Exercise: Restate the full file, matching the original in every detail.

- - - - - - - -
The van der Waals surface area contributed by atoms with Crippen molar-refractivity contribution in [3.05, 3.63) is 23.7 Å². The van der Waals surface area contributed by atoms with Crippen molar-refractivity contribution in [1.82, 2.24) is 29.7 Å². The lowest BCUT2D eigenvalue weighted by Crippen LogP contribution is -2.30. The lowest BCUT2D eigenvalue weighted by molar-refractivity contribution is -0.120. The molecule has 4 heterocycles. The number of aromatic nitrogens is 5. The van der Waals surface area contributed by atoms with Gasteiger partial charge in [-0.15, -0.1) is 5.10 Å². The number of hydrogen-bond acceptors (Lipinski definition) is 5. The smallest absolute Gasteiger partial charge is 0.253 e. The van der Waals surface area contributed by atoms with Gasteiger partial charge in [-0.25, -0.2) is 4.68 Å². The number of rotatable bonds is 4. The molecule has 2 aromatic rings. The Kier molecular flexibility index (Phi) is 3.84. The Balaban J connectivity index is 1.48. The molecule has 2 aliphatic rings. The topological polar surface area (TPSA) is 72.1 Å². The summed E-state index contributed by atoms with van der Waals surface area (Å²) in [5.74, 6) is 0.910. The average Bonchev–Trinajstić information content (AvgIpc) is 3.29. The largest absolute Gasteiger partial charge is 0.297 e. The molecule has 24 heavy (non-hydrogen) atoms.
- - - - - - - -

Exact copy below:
The van der Waals surface area contributed by atoms with Crippen molar-refractivity contribution in [3.05, 3.63) is 23.7 Å². The van der Waals surface area contributed by atoms with Crippen molar-refractivity contribution in [1.82, 2.24) is 29.7 Å². The lowest BCUT2D eigenvalue weighted by Crippen LogP contribution is -2.30. The lowest BCUT2D eigenvalue weighted by molar-refractivity contribution is -0.120. The molecule has 4 heterocycles. The number of aromatic nitrogens is 5. The van der Waals surface area contributed by atoms with Gasteiger partial charge in [-0.15, -0.1) is 5.10 Å². The number of hydrogen-bond acceptors (Lipinski definition) is 5. The smallest absolute Gasteiger partial charge is 0.253 e. The van der Waals surface area contributed by atoms with Gasteiger partial charge in [-0.25, -0.2) is 4.68 Å². The number of rotatable bonds is 4. The molecule has 2 aromatic rings. The Kier molecular flexibility index (Phi) is 3.84. The Balaban J connectivity index is 1.48. The molecule has 2 aliphatic rings. The topological polar surface area (TPSA) is 72.1 Å². The summed E-state index contributed by atoms with van der Waals surface area (Å²) in [5.74, 6) is 0.910. The average Bonchev–Trinajstić information content (AvgIpc) is 3.29. The largest absolute Gasteiger partial charge is 0.297 e. The molecule has 24 heavy (non-hydrogen) atoms.